Making wine from a 240 year old vine
Tucked away in the beautifully restored 18th century town houses of Heritage Square you will find the oldest fruit baring vine in the Southern Hemisphere. No one would have thought that wine can still be produce from this old vine, but thanks to the love and care of Kyle Zulch, the winemaker and co-owner at SIGNAL HILL Winery, the vine has been restored to it’s natural glory. The vine was almost destroyed by powdery mildew but today this beautiful old Crouchen Blanc vine can produce about 20 liters of wine.
In a journal that dates back to 1785 the first landlord of the town houses wrote “Drinking wine under the grape tree”. It’s estimated that the vine was probably planted in 1771.
In order to restore the vine, Kyle had to prune and shape the vine and due to late budding the production might be a bit less than expected. There was a lot of dead wood on the vine which caused concern, but Kyle believes that the vine will be back to perfect condition in about 3 years time. Only organic fertilisers and fungicides was used on the vine. Some fungus and milldew developed on the vine just before harvesting due to late evening mist and uneven ripening also occurred. It took a lot of energy and hard work to get the vine back in shape but Kyle believes that it’s worth every drop of sweat and sees it as an investment for the future.
So how do they know when the grapes are ready to be harvested? There are two signs:
- Once the birds are starting to eat the fruit it’s ready to harvest.
- If the colour of the pip is brown it’s also ready to harvest.
The last grapes was harvested on a hot Thursday morning and was ready for shorting.
Sorting the grapes
The grapes were hand shorted in order to prevent any rotten and sunburned grapes from slipping through. Some wineries make use of chemicals that prevents the grapes from rotting, but SIGNAL HILL winery doesn’t. Owner, Jean Vincent Ridon, believes in making natural wines and says that we in South Africa can still afford to de-stem the grapes by hand which gives us the edge over the rest of the world.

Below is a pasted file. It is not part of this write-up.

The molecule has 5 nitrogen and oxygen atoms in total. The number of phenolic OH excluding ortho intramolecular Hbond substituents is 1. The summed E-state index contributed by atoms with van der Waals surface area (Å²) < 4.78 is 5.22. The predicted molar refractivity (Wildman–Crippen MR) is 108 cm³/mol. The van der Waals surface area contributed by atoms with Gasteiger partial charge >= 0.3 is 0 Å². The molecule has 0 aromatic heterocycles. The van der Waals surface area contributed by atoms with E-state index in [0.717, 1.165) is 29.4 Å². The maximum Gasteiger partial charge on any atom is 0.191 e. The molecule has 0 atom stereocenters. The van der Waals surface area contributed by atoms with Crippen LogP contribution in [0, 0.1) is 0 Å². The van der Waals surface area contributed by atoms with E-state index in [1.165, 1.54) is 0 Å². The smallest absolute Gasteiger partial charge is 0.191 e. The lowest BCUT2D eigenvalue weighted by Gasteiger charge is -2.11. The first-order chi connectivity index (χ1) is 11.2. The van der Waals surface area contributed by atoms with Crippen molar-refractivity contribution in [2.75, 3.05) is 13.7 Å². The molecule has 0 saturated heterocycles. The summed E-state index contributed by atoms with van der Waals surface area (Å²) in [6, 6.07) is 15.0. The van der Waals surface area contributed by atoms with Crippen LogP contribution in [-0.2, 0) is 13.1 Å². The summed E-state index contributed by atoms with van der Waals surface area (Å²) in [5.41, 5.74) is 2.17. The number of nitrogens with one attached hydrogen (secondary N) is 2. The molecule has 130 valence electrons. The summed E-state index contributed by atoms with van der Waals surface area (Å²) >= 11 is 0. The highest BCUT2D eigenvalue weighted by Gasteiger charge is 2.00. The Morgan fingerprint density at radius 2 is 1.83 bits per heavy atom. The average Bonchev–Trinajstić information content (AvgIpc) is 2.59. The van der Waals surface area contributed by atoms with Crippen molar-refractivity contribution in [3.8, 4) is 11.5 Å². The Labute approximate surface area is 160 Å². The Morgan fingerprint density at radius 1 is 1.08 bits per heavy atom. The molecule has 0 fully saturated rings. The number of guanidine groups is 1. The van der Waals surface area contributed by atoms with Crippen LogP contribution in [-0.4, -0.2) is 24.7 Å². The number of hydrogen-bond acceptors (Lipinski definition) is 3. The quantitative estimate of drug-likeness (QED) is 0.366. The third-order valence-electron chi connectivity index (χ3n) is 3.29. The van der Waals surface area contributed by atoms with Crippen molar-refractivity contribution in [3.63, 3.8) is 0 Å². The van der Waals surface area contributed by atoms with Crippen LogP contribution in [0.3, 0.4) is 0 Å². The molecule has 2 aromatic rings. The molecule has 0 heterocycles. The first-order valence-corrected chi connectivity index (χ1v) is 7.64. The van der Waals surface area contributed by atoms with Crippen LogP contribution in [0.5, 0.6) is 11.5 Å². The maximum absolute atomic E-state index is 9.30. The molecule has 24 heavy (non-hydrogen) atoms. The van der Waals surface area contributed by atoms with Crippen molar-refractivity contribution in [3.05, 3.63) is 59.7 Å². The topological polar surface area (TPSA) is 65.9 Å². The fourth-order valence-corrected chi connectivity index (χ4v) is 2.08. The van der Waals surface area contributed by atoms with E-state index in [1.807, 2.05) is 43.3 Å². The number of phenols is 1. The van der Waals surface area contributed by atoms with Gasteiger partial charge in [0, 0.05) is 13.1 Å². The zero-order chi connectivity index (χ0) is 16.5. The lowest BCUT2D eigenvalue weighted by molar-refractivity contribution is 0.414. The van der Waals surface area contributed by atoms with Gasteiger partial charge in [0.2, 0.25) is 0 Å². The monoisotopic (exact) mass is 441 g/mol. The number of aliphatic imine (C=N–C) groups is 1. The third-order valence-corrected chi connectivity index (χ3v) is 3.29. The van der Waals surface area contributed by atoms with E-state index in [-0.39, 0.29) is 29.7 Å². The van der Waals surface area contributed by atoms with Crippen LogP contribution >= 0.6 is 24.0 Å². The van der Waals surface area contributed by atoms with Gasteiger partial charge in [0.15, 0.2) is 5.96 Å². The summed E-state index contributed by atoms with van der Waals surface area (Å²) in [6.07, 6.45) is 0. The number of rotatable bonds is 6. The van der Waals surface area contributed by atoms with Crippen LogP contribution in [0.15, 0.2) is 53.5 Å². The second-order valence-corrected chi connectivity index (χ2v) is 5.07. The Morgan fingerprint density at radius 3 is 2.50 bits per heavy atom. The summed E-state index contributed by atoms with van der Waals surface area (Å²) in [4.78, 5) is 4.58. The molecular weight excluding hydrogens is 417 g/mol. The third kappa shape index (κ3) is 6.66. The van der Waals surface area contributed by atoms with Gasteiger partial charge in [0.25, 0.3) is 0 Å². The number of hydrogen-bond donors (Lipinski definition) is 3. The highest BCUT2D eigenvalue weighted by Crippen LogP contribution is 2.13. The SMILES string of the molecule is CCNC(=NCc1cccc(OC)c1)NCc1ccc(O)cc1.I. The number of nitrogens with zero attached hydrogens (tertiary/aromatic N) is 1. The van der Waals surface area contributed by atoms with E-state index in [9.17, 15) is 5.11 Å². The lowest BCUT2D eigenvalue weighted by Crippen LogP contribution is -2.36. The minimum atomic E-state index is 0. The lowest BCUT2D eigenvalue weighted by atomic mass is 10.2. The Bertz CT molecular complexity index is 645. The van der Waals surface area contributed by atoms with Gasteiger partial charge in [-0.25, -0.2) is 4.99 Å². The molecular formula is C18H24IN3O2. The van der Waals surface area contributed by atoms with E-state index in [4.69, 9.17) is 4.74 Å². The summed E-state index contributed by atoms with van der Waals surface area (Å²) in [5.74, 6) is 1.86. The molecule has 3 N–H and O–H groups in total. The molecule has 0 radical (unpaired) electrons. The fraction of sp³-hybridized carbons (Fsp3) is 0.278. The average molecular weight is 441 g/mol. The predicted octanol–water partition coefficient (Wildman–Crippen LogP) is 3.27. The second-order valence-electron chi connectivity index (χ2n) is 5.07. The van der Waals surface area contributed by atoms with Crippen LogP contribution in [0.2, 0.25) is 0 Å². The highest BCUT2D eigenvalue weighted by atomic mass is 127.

The team at SIGNAL HILL Winery also believes that whatever goes out of a vineyard must go back in. Every single stem and rotten grape are processed at their earthworm farm which is situated in Camps Bay. They are very concerned about their impact on the terroirs and in order to reduce the effect of the global warming, and to support a sustainable future, SIGNAL HILL winery is using recycled glass bottles only, which are supplied by Green Bottles Recyclers.
Crushing the grapes and fermenting the juice
Once all the grapes have been shorted and de-stemmed it’s time to get the juice out. Kyle has no problem when it comes to getting his hands and feet sticky and stomped the grapes with great passion and soul.
Once all the juice is squeezed out of the fruit it’s poured over into a demijohn, a small glass container that they use to ferment the wine in. They make use of a demijohn because they can control the fermentation process better and produce a higher quality wine. They have to be careful for light, seeing that the container is see through and they make use of brown paper to wrap and cover the bottle. The wooden seal at the opening allows gas to go out and prevents oxygen from entering the bottle.
The juice will start fermenting in the bottle and because it’s a small quantity it will take about 1 week to ferment. They only add natural yeast to the wine and no cultivated yeast. The fermentation process is over once the wine stops bubbling.
Once the wine has fermented it will be bottled and will stay in the bottles for about 6-8 months. The 1771 wine will be auctioned off at a gala event and all proceeds will go to charity.
SIGNAL HILL Winery can well be called Cape Town’s Winery. They cater for a niche market and have a close connection with their customers. They have truly brought South African wine making back into the city of Cape Town, the place where it all started 240 years ago.